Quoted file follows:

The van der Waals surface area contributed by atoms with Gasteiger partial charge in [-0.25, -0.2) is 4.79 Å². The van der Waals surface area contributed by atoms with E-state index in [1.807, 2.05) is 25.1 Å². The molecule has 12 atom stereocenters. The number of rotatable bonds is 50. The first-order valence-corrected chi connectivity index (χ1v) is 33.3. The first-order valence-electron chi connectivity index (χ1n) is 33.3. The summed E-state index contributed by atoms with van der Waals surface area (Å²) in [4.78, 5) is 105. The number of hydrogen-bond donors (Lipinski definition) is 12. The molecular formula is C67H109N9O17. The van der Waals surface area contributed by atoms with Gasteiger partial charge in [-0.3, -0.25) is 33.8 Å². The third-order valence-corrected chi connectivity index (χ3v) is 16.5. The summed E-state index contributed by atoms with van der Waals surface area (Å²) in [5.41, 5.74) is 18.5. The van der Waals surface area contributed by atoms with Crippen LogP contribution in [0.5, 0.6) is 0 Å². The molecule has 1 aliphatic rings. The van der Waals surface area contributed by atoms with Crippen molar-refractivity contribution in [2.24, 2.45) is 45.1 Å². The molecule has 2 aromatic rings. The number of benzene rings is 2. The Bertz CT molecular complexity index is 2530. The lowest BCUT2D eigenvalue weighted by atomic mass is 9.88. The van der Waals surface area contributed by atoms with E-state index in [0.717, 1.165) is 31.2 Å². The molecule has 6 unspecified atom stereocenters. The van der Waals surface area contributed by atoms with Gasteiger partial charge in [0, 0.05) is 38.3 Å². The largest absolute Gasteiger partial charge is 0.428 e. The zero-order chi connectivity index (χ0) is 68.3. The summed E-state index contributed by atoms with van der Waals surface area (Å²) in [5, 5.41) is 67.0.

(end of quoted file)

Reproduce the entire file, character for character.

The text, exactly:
The van der Waals surface area contributed by atoms with Gasteiger partial charge in [-0.25, -0.2) is 4.79 Å². The van der Waals surface area contributed by atoms with E-state index in [1.807, 2.05) is 25.1 Å². The molecule has 12 atom stereocenters. The number of rotatable bonds is 50. The first-order valence-corrected chi connectivity index (χ1v) is 33.3. The first-order valence-electron chi connectivity index (χ1n) is 33.3. The summed E-state index contributed by atoms with van der Waals surface area (Å²) in [4.78, 5) is 105. The number of hydrogen-bond donors (Lipinski definition) is 12. The molecular formula is C67H109N9O17. The van der Waals surface area contributed by atoms with Gasteiger partial charge in [-0.3, -0.25) is 33.8 Å². The third-order valence-corrected chi connectivity index (χ3v) is 16.5. The summed E-state index contributed by atoms with van der Waals surface area (Å²) in [5.41, 5.74) is 18.5. The van der Waals surface area contributed by atoms with Crippen LogP contribution in [0.5, 0.6) is 0 Å². The molecule has 1 aliphatic rings. The van der Waals surface area contributed by atoms with Crippen molar-refractivity contribution in [2.24, 2.45) is 45.1 Å². The molecule has 2 aromatic rings. The number of benzene rings is 2. The Bertz CT molecular complexity index is 2530. The lowest BCUT2D eigenvalue weighted by atomic mass is 9.88. The van der Waals surface area contributed by atoms with E-state index in [0.717, 1.165) is 31.2 Å². The molecule has 6 unspecified atom stereocenters. The van der Waals surface area contributed by atoms with Gasteiger partial charge in [0, 0.05) is 38.3 Å². The largest absolute Gasteiger partial charge is 0.428 e. The zero-order chi connectivity index (χ0) is 68.3. The summed E-state index contributed by atoms with van der Waals surface area (Å²) in [5, 5.41) is 67.0.